A case at the centre of a national outcry about allegations of racism in the justice system is now under review by the civilian complaints commission for the RCMP.
The Civilian Review and Complaints Commission for the RCMP (CRCC) has started a “complaint and public interest investigation” around the conduct of officers following Colten Boushie’s death.
Boushie was shot and killed on a Biggar area farm on August 9, 2016. A jury found Gerald Stanley not guilty of murder in his death.
Early in the investigation, the RCMP faced criticism from First Nations leaders and family members about the way officers handled the case. The first RCMP news release about the fatal shooting referred to people in the SUV being taken into custody as part of a theft investigation, which the police force later apologized for.
There were also accusations of mistreatment by officers who told Boushie’s mother about his death and searched her property.
The CRCC will look into allegations of discrimination based on race and whether RCMP officers conducted a reasonable investigation and followed proper procedures.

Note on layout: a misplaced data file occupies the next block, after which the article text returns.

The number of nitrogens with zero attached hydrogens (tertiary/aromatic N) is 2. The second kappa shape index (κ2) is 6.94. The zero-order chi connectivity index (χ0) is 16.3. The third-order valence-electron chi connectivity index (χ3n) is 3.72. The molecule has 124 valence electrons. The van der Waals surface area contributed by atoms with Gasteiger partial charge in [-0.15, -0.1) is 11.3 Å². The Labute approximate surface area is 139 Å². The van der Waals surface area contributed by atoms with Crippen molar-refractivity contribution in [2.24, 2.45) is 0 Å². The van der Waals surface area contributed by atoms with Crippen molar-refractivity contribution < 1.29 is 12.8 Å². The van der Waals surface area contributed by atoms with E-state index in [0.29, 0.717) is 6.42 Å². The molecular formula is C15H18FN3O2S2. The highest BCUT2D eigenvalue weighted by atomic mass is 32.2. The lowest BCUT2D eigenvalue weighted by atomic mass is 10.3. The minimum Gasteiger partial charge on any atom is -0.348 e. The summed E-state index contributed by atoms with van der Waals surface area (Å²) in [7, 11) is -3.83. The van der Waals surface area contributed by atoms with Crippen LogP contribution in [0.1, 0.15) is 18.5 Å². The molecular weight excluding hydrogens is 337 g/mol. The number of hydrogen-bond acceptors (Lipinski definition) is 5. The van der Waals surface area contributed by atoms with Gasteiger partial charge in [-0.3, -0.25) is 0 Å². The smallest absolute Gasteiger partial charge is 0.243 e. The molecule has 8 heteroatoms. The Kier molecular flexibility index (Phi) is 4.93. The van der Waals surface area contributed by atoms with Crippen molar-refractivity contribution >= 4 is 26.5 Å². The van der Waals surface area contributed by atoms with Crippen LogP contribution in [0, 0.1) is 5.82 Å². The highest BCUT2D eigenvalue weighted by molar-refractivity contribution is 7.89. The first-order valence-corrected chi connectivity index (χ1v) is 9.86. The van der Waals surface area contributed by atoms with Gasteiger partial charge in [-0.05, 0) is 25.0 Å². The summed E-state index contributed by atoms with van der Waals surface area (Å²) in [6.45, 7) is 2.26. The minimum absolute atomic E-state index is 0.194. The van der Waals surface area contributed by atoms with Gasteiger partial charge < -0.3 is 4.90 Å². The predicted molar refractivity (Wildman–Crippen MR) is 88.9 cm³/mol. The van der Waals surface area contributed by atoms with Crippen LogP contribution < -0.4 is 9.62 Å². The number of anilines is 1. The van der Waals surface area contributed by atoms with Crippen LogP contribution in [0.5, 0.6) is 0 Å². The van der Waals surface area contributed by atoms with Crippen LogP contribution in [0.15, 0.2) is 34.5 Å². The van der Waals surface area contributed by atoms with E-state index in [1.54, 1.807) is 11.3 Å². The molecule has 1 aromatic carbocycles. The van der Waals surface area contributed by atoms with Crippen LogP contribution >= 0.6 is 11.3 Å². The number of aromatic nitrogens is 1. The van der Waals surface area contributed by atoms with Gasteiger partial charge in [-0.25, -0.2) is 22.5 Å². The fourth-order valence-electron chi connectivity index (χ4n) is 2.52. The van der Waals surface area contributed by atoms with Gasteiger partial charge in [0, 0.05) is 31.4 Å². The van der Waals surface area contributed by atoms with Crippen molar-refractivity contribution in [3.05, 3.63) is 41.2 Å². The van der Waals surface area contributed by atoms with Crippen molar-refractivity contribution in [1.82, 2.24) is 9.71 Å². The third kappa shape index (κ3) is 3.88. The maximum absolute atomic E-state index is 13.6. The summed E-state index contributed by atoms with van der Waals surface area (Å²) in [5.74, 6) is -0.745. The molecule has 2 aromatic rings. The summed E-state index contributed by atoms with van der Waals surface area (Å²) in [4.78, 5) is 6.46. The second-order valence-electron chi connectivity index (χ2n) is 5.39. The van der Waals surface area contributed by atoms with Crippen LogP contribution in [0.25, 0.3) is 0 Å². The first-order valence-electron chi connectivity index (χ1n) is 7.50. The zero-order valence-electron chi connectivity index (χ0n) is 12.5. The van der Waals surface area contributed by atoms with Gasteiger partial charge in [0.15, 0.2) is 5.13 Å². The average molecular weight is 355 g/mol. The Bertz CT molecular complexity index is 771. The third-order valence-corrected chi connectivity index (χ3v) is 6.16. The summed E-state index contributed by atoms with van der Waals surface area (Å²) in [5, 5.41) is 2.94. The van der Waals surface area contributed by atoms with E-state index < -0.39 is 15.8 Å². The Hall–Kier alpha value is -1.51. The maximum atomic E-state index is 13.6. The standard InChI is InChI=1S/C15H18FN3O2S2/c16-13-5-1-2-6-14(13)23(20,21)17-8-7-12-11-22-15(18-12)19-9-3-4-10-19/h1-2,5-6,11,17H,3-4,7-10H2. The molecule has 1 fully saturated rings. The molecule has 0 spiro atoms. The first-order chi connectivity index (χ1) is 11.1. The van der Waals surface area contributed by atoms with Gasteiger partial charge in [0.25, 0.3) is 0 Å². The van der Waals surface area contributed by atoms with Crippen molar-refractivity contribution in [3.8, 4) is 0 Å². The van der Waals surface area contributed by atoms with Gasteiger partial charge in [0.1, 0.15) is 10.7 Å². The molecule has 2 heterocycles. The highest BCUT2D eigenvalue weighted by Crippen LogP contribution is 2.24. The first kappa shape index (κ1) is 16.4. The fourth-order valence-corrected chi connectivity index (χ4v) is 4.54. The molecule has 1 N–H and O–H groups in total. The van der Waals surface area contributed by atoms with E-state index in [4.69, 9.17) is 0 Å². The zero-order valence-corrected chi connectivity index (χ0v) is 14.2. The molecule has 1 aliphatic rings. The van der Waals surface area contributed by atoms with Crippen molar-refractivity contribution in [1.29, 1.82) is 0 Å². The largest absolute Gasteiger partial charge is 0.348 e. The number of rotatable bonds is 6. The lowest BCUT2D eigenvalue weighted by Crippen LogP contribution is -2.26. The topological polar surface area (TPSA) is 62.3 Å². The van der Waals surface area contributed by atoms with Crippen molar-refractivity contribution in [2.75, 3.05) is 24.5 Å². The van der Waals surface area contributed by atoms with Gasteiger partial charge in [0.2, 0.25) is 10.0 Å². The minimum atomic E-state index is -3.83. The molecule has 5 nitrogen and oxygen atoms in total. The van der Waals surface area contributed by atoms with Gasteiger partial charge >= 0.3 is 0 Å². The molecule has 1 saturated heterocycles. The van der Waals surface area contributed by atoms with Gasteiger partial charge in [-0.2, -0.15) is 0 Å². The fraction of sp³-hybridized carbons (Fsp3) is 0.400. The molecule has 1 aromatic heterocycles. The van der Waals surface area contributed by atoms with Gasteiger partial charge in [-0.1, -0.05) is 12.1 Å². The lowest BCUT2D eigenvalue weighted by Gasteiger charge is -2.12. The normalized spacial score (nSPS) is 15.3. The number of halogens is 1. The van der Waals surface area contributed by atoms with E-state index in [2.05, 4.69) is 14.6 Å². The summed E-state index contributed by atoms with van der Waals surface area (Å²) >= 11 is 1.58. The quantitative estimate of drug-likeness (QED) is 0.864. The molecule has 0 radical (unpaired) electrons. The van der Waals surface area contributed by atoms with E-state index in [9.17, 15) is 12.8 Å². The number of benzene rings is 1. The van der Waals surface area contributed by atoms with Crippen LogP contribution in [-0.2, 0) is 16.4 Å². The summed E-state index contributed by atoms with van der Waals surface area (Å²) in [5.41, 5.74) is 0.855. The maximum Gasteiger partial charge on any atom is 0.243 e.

“In the course of our review and our ongoing monitoring of events related to this tragic incident, it has become apparent that additional matters related to the conduct of RCMP members involved need to be examined. As such, I am satisfied that it is in the public interest to launch an independent investigation into this matter,” said Guy Bujold, the acting chairperson of the CRCC.
Boushie’s uncle Alvin Baptiste filed an initial complaint to RCMP on Dec. 16, 2016. An internal investigation cleared officers of any wrongdoing.
A month before the Stanley trial on Jan. 2, 2018, Baptiste exercised his right to have the complaint referred to the civilian review commission.
The commission operates independently from the RCMP and has jurisdiction to investigate complaints about the police force. It has the authority to make recommendations to address any issues found in regards to RCMP conduct, policies or procedures.
The RCMP issued a statement Tuesday indicating it welcomed the investigation and will cooperate fully with it.